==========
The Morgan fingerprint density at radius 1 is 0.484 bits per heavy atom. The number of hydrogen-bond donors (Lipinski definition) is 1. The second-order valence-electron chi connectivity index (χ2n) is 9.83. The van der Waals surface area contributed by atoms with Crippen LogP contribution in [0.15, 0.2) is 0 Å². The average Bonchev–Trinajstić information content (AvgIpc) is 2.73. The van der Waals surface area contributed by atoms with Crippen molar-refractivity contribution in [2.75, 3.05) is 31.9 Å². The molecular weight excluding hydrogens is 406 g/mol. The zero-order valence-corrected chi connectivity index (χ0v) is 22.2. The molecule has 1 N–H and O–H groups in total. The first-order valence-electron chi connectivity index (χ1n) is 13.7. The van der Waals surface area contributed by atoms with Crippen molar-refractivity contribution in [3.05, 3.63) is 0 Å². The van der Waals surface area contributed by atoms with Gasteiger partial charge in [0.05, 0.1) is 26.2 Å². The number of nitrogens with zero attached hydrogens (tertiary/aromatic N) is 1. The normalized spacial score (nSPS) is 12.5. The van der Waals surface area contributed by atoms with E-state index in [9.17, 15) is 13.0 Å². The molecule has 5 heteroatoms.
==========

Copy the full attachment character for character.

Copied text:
The Morgan fingerprint density at radius 1 is 0.484 bits per heavy atom. The number of hydrogen-bond donors (Lipinski definition) is 1. The second-order valence-electron chi connectivity index (χ2n) is 9.83. The van der Waals surface area contributed by atoms with Crippen LogP contribution in [0.15, 0.2) is 0 Å². The average Bonchev–Trinajstić information content (AvgIpc) is 2.73. The van der Waals surface area contributed by atoms with Crippen molar-refractivity contribution in [2.75, 3.05) is 31.9 Å². The molecular weight excluding hydrogens is 406 g/mol. The zero-order valence-corrected chi connectivity index (χ0v) is 22.2. The molecule has 1 N–H and O–H groups in total. The first-order valence-electron chi connectivity index (χ1n) is 13.7. The van der Waals surface area contributed by atoms with Crippen molar-refractivity contribution in [3.05, 3.63) is 0 Å². The van der Waals surface area contributed by atoms with Gasteiger partial charge in [0.05, 0.1) is 26.2 Å². The number of nitrogens with zero attached hydrogens (tertiary/aromatic N) is 1. The normalized spacial score (nSPS) is 12.5. The van der Waals surface area contributed by atoms with E-state index in [9.17, 15) is 13.0 Å². The molecule has 5 heteroatoms.